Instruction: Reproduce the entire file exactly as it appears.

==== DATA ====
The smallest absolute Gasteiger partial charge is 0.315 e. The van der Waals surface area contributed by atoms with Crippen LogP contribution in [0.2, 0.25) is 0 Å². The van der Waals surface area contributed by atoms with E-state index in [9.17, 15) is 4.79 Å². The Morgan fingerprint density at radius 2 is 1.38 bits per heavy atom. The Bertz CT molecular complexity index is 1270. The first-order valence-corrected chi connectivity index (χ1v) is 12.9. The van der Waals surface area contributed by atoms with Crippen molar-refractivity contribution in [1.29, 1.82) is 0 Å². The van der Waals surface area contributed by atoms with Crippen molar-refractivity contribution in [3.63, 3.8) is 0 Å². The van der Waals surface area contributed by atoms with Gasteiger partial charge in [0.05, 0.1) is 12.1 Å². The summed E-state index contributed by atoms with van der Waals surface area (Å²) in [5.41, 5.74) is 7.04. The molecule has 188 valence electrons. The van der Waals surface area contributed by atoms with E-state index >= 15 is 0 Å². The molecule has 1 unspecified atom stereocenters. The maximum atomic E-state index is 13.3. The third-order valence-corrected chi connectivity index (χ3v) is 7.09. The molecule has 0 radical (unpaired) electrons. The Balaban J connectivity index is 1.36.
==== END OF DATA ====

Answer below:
The smallest absolute Gasteiger partial charge is 0.315 e. The van der Waals surface area contributed by atoms with Crippen LogP contribution in [0.2, 0.25) is 0 Å². The van der Waals surface area contributed by atoms with E-state index in [9.17, 15) is 4.79 Å². The Morgan fingerprint density at radius 2 is 1.38 bits per heavy atom. The Bertz CT molecular complexity index is 1270. The first-order valence-corrected chi connectivity index (χ1v) is 12.9. The van der Waals surface area contributed by atoms with Crippen molar-refractivity contribution in [1.29, 1.82) is 0 Å². The van der Waals surface area contributed by atoms with Crippen molar-refractivity contribution in [3.63, 3.8) is 0 Å². The van der Waals surface area contributed by atoms with Gasteiger partial charge in [0.05, 0.1) is 12.1 Å². The summed E-state index contributed by atoms with van der Waals surface area (Å²) in [5.41, 5.74) is 7.04. The molecule has 188 valence electrons. The van der Waals surface area contributed by atoms with E-state index >= 15 is 0 Å². The molecule has 1 unspecified atom stereocenters. The maximum atomic E-state index is 13.3. The third-order valence-corrected chi connectivity index (χ3v) is 7.09. The molecule has 0 radical (unpaired) electrons. The Balaban J connectivity index is 1.36.